I finally got some time and mood to read and had time to finish “Transitions” (Orc king, Pirate King and Ghost King) by R.A Salvatore. These books once more takes us to Mithril hall area and back to Drizzt with friends. As most of us who have kept some score on D&D going to 4th edition know that the game was prequel by a disaster that made magic and the gods themselves unavailable to the world. That of course would lead to chaos and in Transitions we see the currants of these events unfold. In the first book we follow the uneasy truce between Obould Manyarrows and Mithril Hall. In his own ranks, trouble brew and we are soon spectators of not only Orc politics (as far as we can describe it as that), Wulfgar’s journey back to being himself, CattieBrie taking a few stumbling interesting steps into becoming a mage and Drizzt, well, being him – he fights most things evil – but he has more concerns. Age is finally getting to him and the annoying self-righteous passages that are the interlude between chapters are less annoying and more troubled and dark. In the middle of all this, Bruenor also charge of to find Gauntlegrym. And we get to see some half-hearted excuse of dungeon stomping. New favourite monsters in the series: shades, Nightwings etc.
After an even more unstable truce, we follow the steps that has split the party when CattieBrie is training to become a wizard, Bruenor handling affairs and Drizzt and Regis travel to find Wulfgar in Icewind Dale. We see more of the trouble and chaos around the world on the trip that is focusing on Regis and Drizzt. They do become waylaid and get stuck in the intrigues of Luskan internal politics, a captains successor and an old friend gets caught up in a strong web that leads to the destruction of the Wizard tower in Luskan – the demise of friends and we see through the “happy” foil that has been D&D that death is inevitably comming for the companions. Fortunately, my favourite gang – The Bregan D’aerthe is back and of course is at the heart of all the mischief serving only themselves on the expanse of all the others.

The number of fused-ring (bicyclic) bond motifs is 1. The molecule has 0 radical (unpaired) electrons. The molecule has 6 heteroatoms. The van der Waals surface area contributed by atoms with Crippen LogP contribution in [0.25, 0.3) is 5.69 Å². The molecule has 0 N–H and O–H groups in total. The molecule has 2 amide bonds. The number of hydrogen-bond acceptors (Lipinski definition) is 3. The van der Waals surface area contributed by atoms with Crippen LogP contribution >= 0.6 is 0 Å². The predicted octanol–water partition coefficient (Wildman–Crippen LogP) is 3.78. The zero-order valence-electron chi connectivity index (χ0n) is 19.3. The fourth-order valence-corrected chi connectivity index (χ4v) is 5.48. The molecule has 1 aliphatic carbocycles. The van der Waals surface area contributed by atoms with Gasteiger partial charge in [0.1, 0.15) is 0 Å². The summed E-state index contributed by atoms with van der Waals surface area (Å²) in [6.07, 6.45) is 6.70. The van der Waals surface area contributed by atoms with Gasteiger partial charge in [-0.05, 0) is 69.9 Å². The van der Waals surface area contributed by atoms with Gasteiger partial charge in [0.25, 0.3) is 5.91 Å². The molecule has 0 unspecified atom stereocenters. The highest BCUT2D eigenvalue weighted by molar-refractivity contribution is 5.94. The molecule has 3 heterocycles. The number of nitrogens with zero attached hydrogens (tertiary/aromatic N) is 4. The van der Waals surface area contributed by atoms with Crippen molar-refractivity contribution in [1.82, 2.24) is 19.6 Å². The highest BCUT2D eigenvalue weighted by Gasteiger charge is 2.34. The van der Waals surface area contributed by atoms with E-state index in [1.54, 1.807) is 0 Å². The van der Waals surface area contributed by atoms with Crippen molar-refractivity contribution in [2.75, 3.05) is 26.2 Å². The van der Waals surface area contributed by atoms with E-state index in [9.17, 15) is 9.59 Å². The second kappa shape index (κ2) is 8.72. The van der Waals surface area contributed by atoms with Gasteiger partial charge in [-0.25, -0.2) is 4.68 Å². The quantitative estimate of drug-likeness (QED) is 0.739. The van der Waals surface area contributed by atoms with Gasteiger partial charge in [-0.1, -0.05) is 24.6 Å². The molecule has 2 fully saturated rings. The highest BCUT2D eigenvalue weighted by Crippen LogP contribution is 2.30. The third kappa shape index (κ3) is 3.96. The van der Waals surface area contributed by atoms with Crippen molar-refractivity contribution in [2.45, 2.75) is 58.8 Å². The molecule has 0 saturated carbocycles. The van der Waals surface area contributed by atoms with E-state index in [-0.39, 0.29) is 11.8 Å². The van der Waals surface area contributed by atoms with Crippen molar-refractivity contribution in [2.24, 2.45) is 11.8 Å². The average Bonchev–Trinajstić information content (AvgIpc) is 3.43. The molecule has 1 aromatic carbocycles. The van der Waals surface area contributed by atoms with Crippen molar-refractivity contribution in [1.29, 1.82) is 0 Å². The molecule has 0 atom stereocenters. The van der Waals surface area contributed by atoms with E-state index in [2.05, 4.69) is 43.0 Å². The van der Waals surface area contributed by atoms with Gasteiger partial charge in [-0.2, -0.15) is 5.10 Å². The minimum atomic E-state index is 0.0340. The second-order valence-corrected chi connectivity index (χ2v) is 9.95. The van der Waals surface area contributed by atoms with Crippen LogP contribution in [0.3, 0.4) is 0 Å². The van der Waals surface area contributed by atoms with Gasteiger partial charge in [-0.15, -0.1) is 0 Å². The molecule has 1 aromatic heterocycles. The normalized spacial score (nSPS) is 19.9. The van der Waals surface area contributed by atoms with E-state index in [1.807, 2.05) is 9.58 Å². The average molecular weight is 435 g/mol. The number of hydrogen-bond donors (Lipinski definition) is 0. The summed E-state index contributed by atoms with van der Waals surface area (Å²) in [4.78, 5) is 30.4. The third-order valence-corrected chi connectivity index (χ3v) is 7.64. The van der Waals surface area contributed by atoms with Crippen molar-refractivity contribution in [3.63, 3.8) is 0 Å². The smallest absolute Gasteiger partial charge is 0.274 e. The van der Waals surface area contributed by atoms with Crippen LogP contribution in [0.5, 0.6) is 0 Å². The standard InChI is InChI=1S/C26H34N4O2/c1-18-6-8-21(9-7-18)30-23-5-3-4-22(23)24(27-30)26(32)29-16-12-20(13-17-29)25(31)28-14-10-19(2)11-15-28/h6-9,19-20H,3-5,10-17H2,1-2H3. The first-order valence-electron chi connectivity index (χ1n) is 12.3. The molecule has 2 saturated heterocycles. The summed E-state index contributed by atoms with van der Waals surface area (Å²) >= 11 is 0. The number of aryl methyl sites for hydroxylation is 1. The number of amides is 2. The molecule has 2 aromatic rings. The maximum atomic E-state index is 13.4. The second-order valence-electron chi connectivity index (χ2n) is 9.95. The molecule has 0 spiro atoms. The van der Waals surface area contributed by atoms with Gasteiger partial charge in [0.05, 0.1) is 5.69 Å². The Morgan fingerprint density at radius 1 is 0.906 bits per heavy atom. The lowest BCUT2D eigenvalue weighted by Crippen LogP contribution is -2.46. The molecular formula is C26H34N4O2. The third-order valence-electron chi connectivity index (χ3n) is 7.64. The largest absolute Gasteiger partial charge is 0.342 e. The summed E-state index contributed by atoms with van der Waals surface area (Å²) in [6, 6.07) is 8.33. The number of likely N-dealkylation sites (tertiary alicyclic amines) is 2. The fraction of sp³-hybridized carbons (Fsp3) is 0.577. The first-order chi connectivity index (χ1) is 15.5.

In the third book we are thrown into the Saleswords path – the great dragon becoming a Dracolich, the shard is back and also Skyrrit. An unholy tiro that threatens Drizzt and friends, the cleric of High Soaring and also Jarlaxe. With some trickery and the missfortune that happens CattieBrie and Regis – Drizzt, Bruenor and Pent makes a gang with Jarlaxe and dwarf companion and travels to Cadderly in High Soaring to get help. We follow a wicked onslaught and the Dracolich and the servants of the shards that break through to the shade world and releases an unending stream of enemies on high soaring. luckily, several wizards, clerics and druids are gathered there and trying to find an answer as to why the gods no longer speaks to them. All hell breaks out and in the end few still stands. Sadly – time has to take its toll and Cattibrie and Regis die in the end. Soaring High is broken and the world looks darker – except for Bregan D’aerthe.
This trilogy is a really nice trilogy coming from R.A Salvatore. I may not count him to the best fantasy authors out there – but when it comes to D&D he is a master and his skills are growing and reading his books is still a pleasure. His way in finding interesting characters are great and when he finally has to kill them, he leaves a void that is felt. Too long has D&D been a sanctuary for happy endings, now we get a heavy toll on heroes that foretells the 4th Edition. I can’t say that 4th edition is really getting me excited and 3.5 rules so far is more luring – but story wise- I hope that I will find that the 4th edition renewal brought some good changes. Afterall – I read D&D because I play and played the game – both dice-wise and CRPG wise. As long as Drizzt is kicking and flailing his scimitars around – I have an excuse to visit Faerun and R.A Salvatore’s books.